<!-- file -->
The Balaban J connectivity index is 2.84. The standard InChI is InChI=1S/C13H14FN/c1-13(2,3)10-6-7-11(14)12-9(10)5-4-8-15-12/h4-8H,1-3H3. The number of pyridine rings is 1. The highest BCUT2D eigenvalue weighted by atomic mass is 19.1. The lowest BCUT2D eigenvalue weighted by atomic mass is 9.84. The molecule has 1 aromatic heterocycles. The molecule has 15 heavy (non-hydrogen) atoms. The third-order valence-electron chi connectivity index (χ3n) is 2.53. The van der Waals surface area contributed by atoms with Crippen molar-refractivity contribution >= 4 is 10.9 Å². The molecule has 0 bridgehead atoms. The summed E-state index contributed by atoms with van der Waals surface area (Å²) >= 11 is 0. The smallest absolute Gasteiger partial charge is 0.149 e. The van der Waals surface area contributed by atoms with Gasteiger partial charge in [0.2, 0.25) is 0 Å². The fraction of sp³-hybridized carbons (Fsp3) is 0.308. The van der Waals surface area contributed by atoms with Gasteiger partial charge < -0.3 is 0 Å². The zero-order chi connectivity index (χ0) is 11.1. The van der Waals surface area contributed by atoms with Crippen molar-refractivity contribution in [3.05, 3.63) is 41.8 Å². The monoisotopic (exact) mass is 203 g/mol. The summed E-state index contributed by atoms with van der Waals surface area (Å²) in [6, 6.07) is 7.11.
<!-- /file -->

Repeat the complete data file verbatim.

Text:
The Balaban J connectivity index is 2.84. The standard InChI is InChI=1S/C13H14FN/c1-13(2,3)10-6-7-11(14)12-9(10)5-4-8-15-12/h4-8H,1-3H3. The number of pyridine rings is 1. The highest BCUT2D eigenvalue weighted by atomic mass is 19.1. The lowest BCUT2D eigenvalue weighted by atomic mass is 9.84. The molecule has 1 aromatic heterocycles. The molecule has 15 heavy (non-hydrogen) atoms. The third-order valence-electron chi connectivity index (χ3n) is 2.53. The van der Waals surface area contributed by atoms with Crippen molar-refractivity contribution >= 4 is 10.9 Å². The molecule has 0 bridgehead atoms. The summed E-state index contributed by atoms with van der Waals surface area (Å²) >= 11 is 0. The smallest absolute Gasteiger partial charge is 0.149 e. The van der Waals surface area contributed by atoms with Gasteiger partial charge in [0.2, 0.25) is 0 Å². The fraction of sp³-hybridized carbons (Fsp3) is 0.308. The van der Waals surface area contributed by atoms with Gasteiger partial charge < -0.3 is 0 Å². The zero-order chi connectivity index (χ0) is 11.1. The van der Waals surface area contributed by atoms with Crippen molar-refractivity contribution in [3.05, 3.63) is 41.8 Å². The monoisotopic (exact) mass is 203 g/mol. The summed E-state index contributed by atoms with van der Waals surface area (Å²) in [6, 6.07) is 7.11.